The ultimate etiquette guide for wedding guests.   

By Henry Adeleye on May 15, 2015 

Part two of our summer wedding series. 

A few weeks ago, we gave some critical advice for soon-to-be newlyweds to get through wedding season without making a huge mistake.  Today, we shift our attention to the wedding guests.  Though the most important guidelines for a wedding will always be for those getting married, wedding guests also have a key role to play, namely making sure they don't embarrass those getting married.  So to make sure you don’t do that, here's a list of things you shouldn't do if you're invited to a wedding this summer...or ever:  

 

Bring a guest if you don't have explicit permission to do so. 

Never show up to a wedding with uninvited guests.  Despite how funny Wedding Crashers was, situations like that are never as funny in real life as they are on the big screen.  A lot of planning probably went into the guest list, with pretty much every seat and plate at the reception accounted for.  And here you go just messing all that up.  Shame on you.  This goes for bringing unaccounted-for kids, as well.  If it's a dire situation, always check with the bride and groom first.      

 

RSVP and then not show up. 

They won't be mad if you can't make it.  In fact, they'll have to hide their excitement because they probably (definitely) invited too many people.  They already paid good money to have you there, and even worse, they probably weren't able to invite someone they really wanted to be there because they would've felt guilty not inviting you.  So if you can't make it, let them know ahead of time so they can trim down their over-the-limit guest list.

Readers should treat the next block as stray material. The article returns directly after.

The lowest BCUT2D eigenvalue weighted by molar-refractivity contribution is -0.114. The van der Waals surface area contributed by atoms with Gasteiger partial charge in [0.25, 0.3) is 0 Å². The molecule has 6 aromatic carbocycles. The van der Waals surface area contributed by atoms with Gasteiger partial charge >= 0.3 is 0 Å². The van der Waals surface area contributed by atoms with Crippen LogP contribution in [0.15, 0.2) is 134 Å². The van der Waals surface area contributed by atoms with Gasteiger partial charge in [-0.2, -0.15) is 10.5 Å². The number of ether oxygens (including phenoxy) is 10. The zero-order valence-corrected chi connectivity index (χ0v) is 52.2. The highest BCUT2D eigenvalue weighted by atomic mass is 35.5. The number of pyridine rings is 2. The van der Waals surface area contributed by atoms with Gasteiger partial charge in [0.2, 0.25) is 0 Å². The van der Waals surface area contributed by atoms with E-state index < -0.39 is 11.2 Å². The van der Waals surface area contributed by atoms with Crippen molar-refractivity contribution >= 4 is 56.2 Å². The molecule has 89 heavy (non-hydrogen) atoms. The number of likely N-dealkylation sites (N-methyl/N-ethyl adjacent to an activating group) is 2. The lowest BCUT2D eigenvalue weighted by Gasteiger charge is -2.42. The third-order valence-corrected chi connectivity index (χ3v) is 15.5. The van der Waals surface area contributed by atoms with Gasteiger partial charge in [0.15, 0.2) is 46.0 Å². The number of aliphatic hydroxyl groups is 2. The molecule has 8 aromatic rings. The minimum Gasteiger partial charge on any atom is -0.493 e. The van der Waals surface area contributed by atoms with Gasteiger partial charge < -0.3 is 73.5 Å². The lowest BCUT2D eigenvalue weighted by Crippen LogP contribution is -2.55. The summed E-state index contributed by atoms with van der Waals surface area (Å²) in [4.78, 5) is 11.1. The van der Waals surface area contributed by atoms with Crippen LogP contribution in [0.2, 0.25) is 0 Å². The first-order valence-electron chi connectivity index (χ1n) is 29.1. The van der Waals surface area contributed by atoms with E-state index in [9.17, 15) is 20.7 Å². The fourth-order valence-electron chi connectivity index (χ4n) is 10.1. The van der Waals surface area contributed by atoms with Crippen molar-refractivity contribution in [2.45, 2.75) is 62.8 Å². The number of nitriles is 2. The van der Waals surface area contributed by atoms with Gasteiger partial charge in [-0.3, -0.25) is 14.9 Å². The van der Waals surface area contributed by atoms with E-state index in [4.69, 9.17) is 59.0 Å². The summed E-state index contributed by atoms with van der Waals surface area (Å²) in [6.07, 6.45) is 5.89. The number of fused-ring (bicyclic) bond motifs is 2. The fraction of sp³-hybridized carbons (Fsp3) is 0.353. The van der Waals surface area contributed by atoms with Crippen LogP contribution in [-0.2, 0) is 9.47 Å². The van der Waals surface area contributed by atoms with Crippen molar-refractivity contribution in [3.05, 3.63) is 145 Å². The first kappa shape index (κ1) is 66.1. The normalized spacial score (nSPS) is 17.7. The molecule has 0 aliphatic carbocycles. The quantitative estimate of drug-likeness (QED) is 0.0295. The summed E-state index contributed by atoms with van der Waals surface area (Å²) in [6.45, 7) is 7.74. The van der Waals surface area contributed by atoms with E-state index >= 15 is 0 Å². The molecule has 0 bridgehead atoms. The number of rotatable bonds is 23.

Show up late. 

For some reason, people think weddings start late.  They usually don't, being that everything is on a paid schedule and whatnot.  Save yourself some awkwardness by being on time for the wedding.  If you come late, chances are it will be extremely quiet when you walk in, and every step you take toward your seat will be louder than the last, causing everyone to turn and stare at you with disappointment.  Then your phone will ring and you will trip up over your feet because you decided to see who was calling instead of look where you were going, causing further disappointment.  Avoid all this by just showing up on time.    

 

Think too hard about what gift to bring. 

If you're having a hard time thinking about what to get the new couple, either get something off their registry, a gift card from one of the stores on their registry, or cold, hard cash.  Don't over-think this one.     

 

Show up empty-handed. 

Times are hard, and the bride and groom understand that more than anyone.  If you can't afford a gift at this time, at least bring a card.  If you can't afford a card, make a card.  If you can't afford to make a card, steal one.  Actually, do NOT steal one.  Please don't.  Just send an eCard or something.  Some couples ask that guests don't bring gifts.  Disregard if you're one of those lucky people.   

 

Stay seated when it's time to dance.  

There's nothing worse than a wedding where no one is dancing.  You were invited because they like you, and they want to see the people they like having a great time.  If you don't know how to dance, YouTube at least two classic dance moves and do them to the point of exhaustion.  Also, learn how to do the Electric Slide and the Wobble.  Thank me later.  

 

Get too wasted. 

It's embarrassing.  For you, and actually for me, too.  Even though I probably don't even know you.   

 

Try to outshine the bride. 

This day is about her.  Don't ever make the mistake of forgetting that.  Unless you like having life-long enemies.  Brides hold grudges like that.      

 

Ignore the dress code. 

If the dress code is casual, don't show up in a tux.  Even worse, if the dress code is formal, don't show up wearing torn cargo shorts, a tank top, and soccer cleats.     

 

Leave before the cake is cut.  

It's understandable that people's schedules can be hectic.  So if you made obligations the same weekend as the wedding (even though you knew about the wedding for a whole year) it's perfectly fine.  But if you don't have a good excuse, try to at least stay until the cake is cut.  That way it doesn't look like their whole guest list bailed on them.  Share in the joy of the newly married couple.  And most importantly, have a great time!

Posted
AuthorHenry Adeleye
CategoriesRelationships